A stark and revealing examination of romantic alliances, Lives of Performers examines the dilemma of a man who can’t choose between two women and makes them both suffer. Originally part of a dance performance choreographed by Rainer. Lives of Performers begins, fittingly, with a rehearsal. Cinematographer Babette Mangolte’s roving camera arcs across the bodies of dancers as they commit a pattern of movement to memory, and this image—of a work in the process of becoming—serves as an emblem of sorts for Rainer’s film, which stages a familiar story of infatuation and uncertain feeling in an unorthodox fashion. As a love triangle between a man and two women plays out as a series of tableaux against an austere backdrop, the particulars of its development are revealed largely through off-camera line readings and fragments of on-screen text.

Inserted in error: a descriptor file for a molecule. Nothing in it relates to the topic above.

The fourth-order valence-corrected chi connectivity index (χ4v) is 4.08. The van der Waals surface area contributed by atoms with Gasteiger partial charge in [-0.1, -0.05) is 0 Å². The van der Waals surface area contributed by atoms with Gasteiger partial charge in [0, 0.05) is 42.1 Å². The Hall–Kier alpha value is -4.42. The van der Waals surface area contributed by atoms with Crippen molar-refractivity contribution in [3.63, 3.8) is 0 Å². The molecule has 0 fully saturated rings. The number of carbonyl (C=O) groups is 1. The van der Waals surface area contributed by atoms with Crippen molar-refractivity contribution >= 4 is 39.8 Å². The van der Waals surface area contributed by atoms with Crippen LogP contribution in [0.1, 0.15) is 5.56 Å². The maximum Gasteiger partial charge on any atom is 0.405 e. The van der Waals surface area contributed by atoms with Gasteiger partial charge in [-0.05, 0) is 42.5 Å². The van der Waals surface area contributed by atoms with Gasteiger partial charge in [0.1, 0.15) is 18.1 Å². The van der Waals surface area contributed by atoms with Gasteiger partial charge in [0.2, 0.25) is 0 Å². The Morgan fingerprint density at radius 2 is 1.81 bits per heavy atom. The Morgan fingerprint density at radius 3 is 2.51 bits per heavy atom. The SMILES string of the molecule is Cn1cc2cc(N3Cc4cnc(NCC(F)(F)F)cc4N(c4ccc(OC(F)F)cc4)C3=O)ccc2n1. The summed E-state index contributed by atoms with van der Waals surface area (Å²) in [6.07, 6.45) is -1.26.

When Yvonne Rainer made her first feature-length film in 1972, she had already influenced the world of dance and choreography for nearly a decade. From the launch of her film career Rainer has inspired audiences to think about what they see, intermingling the real and fictional, the personal and political, the concrete and abstract in imaginative, unpredictable ways. Her bold feminist sensibility and often controversial subject matter, leavened with a quirky humour, has made her, one of the most influential American avant-garde filmmaker in recent decades, with an impact as evident in London or Berlin as in New York.
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